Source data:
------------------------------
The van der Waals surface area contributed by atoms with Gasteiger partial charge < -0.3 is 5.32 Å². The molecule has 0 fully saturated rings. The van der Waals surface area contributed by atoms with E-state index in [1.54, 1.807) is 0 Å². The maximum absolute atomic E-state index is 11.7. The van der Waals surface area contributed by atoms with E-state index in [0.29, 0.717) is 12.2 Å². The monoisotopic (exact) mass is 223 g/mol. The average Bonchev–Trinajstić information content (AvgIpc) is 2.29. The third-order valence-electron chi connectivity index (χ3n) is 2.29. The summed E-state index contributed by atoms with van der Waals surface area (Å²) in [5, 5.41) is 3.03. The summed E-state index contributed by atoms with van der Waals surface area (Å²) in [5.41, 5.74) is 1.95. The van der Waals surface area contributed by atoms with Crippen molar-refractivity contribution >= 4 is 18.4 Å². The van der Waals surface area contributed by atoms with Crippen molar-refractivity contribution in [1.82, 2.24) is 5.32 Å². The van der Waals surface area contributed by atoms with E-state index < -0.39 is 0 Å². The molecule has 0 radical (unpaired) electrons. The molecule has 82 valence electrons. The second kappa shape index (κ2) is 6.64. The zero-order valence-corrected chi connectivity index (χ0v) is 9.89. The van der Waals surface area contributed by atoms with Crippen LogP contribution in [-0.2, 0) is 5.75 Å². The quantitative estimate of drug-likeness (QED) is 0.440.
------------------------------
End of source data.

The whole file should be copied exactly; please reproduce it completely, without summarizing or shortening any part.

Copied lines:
The van der Waals surface area contributed by atoms with Gasteiger partial charge < -0.3 is 5.32 Å². The molecule has 0 fully saturated rings. The van der Waals surface area contributed by atoms with E-state index in [1.54, 1.807) is 0 Å². The maximum absolute atomic E-state index is 11.7. The van der Waals surface area contributed by atoms with E-state index in [0.29, 0.717) is 12.2 Å². The monoisotopic (exact) mass is 223 g/mol. The average Bonchev–Trinajstić information content (AvgIpc) is 2.29. The third-order valence-electron chi connectivity index (χ3n) is 2.29. The summed E-state index contributed by atoms with van der Waals surface area (Å²) in [5, 5.41) is 3.03. The summed E-state index contributed by atoms with van der Waals surface area (Å²) in [5.41, 5.74) is 1.95. The van der Waals surface area contributed by atoms with Crippen molar-refractivity contribution >= 4 is 18.4 Å². The van der Waals surface area contributed by atoms with Crippen molar-refractivity contribution in [1.82, 2.24) is 5.32 Å². The van der Waals surface area contributed by atoms with E-state index < -0.39 is 0 Å². The molecule has 0 radical (unpaired) electrons. The molecule has 82 valence electrons. The second kappa shape index (κ2) is 6.64. The zero-order valence-corrected chi connectivity index (χ0v) is 9.89. The van der Waals surface area contributed by atoms with Crippen LogP contribution in [-0.2, 0) is 5.75 Å². The quantitative estimate of drug-likeness (QED) is 0.440.